Nutritional plant links production data to the enterprise

Interoperability among production systems has been a sturdy challenge for food manufacturers over the years, with culprits sometimes being proprietary control systems not playing nicely with enterprise systems or multiple networking protocols within the plant. The automation community has been active for years in recognizing these challenges and promoting standards to allow data to move freely within a plant.

ExxonMobil introduced a new automation working group called the Open Process Automation Forum to help drive open architecture platform solutions for the process industry, including the food, nutritional and beverage industries. The working group features many automation suppliers with “the express goal of secure, interoperable process control architecture,” according to the organization.

Recently, Netherlands-based DSM Nutritional Products encountered an interoperability challenge at its plant in France with a legacy manufacturing execution system (MES) and other enterprise systems, such as its plant-floor SCADA on the plant floor and ERP software from SAP.

This processing plant produces vitamins and natural colorants for food and beverage, cosmetic and pharmaceutical customers. All premix vitamin production revolves around custom orders and the need to deliver supplies within four weeks of order reception; this includes laboratory analysis certificates.

The batch processing platform at the Village-Neuf plant can produce more than 1,000 recipes from more than 200 raw ingredients using ABB’s 800xA control system. This control platform can run seven different mixers with capacities ranging from 240 to 8,000 L.

With more traceability needed due to increasing food safety demands, the company scrapped its custom process control system that required strict sequential execution of process steps and was inefficient.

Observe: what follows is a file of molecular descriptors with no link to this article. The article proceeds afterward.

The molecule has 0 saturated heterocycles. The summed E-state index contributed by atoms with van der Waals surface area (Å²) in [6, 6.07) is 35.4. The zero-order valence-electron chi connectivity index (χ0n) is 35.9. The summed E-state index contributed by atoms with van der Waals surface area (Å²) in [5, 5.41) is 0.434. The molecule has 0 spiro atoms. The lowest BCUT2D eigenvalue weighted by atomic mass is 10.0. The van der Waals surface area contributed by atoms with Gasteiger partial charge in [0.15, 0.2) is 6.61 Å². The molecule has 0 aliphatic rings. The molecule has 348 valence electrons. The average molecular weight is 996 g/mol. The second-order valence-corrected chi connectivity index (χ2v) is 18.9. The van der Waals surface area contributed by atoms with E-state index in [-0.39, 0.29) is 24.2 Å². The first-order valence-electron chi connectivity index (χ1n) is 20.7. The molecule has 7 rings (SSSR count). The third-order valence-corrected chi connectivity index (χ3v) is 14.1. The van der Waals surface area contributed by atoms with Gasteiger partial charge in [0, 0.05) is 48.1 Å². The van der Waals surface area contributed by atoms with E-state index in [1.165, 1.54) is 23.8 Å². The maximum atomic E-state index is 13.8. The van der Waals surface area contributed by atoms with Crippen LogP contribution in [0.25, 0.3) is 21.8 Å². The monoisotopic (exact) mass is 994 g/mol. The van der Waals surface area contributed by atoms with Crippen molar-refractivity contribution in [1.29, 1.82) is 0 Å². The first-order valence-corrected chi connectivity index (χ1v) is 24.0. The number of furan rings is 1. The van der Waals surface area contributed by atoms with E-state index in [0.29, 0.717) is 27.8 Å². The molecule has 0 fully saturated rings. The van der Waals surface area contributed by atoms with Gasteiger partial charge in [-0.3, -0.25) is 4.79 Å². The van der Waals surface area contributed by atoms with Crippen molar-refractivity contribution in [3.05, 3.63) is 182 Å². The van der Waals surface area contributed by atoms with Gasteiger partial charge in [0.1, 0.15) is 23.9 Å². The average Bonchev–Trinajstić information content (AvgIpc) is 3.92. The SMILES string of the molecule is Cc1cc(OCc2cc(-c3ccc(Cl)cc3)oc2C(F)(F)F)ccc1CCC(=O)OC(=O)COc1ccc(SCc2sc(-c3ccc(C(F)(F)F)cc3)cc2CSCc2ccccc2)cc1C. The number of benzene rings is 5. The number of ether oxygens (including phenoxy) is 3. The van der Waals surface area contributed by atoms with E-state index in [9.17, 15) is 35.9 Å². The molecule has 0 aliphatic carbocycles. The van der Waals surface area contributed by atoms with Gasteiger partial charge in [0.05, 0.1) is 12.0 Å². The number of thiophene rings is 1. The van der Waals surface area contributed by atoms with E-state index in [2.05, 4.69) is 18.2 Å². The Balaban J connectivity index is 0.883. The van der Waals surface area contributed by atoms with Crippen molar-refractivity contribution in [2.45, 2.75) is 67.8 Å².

“The premix team took the implementation of the new MES as an opportunity to reassess and optimize the implementation of their process,” says Gilles Nodot, product manager at DSM Nutritional.

Optimization for DSM meant finding an MES solution based on the ISA-95 standard and the company picked ABB’s Enterprise Connectivity System (ECS) and the cpmPlus module. This connectivity module allows DSM to connect directly to its ERP system and facilitate quicker integration to production systems and equipment on the plant floor. The module interfaces with many systems, including IBM’s Maximo (ERP), OLE Database, XML, OPC, and TCP/IP to name a few.

ABB’s platform for the food and beverage industry offers multiple MES modules, such as production management, quality management, electronic work instructions, weigh and dispense, material management, OEE and more.

While DSM didn’t provide complete details on all MES components from ABB, some premix production steps can now be performed in parallel to avoid bottlenecks.
According to DSM, all materials do not have to be available for production to begin. “Now weighing and portioning can begin as soon as materials arrive,” says Nodot.

Flexible scheduling and real-time information is also helping drive efficiencies to the company’s ERP software and business side.  “We now have real-time information about the entire process, says Nodot. This process now permits a detailed planning process with reduced demand for storage of raw materials.”